didn’t see that coming —
GM says that 40 percent of US models will be battery electric vehicles by 2025.
Around the world, governments are starting to discuss, or even schedule, banning the sale of new vehicles powered by internal combustion engines. Here in the United States, as is often the case, we may have to wait for private industry to move first, thanks to the sclerotic nature of US politics, particularly when it comes to climate change. This week, such a move happened, and it came from an unlikely source.
On Thursday, General Motors Chairwoman and CEO Mary Barra announced a new climate pledge. The nation’s largest automaker says it will become carbon neutral across its global operations by 2040, which it will achieve through “science-based targets.” GM has also now signed a pledge by businesses to try to keep global warming to 1.5˚C. That’s a remarkable change for an automaker that, until very recently, supported the previous administration’s plan to make US market cars less fuel efficient.
Making this happen will require GM to transition its vehicle portfolio to battery electric vehicles, as well as other hydrogen fuel cell EVs. In fact, the company says it has “an aspiration to eliminate tailpipe emissions from new light-duty vehicles by 2035.”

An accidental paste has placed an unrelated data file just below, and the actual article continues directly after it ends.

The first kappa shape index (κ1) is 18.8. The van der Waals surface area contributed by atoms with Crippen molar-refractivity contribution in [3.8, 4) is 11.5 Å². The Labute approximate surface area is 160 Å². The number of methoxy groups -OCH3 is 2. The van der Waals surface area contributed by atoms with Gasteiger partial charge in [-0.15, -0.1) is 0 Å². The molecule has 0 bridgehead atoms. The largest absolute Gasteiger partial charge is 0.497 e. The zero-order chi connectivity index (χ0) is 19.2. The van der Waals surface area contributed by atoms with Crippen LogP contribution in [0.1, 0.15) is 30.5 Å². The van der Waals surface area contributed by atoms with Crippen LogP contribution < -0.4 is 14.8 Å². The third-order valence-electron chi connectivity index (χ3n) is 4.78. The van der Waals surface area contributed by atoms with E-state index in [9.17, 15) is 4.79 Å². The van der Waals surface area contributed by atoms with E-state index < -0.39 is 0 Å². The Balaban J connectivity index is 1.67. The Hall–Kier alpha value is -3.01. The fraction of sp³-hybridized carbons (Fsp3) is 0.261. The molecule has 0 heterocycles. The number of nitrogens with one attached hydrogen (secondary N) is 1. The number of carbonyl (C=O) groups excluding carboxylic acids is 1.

That is not entirely the same thing as saying it will stop selling new internal combustion engine vehicles after 2035. GM is spending heavily on electrification—$27 billion over the next five years (although that also includes autonomous technology news)—and says that 40 percent of its US-market offerings will be BEVs by 2025. However, the company’s press release also states that in addition to offering an EV for every customer, it “will also continue to increase fuel efficiency of its traditional internal combustion vehicles in accordance with regional fuel economy and greenhouse gas regulations.”
We asked GM to clarify whether the announcement meant a 2035 ICE ban or whether carbon offsets would allow it to claim carbon neutrality. A spokesperson for GM told Ars that “we would accomplish that by transitioning to EVs” and that “offsets are not meant to be a significant part of our strategy to accomplish that goal and would only be leveraged for any unavoidable emissions.”
In addition to transitioning to an electric fleet, GM plans to shift to 100 percent renewable power for its US sites by 2030 and globally by 2035 and will work with its entire supply chain on decarbonization.
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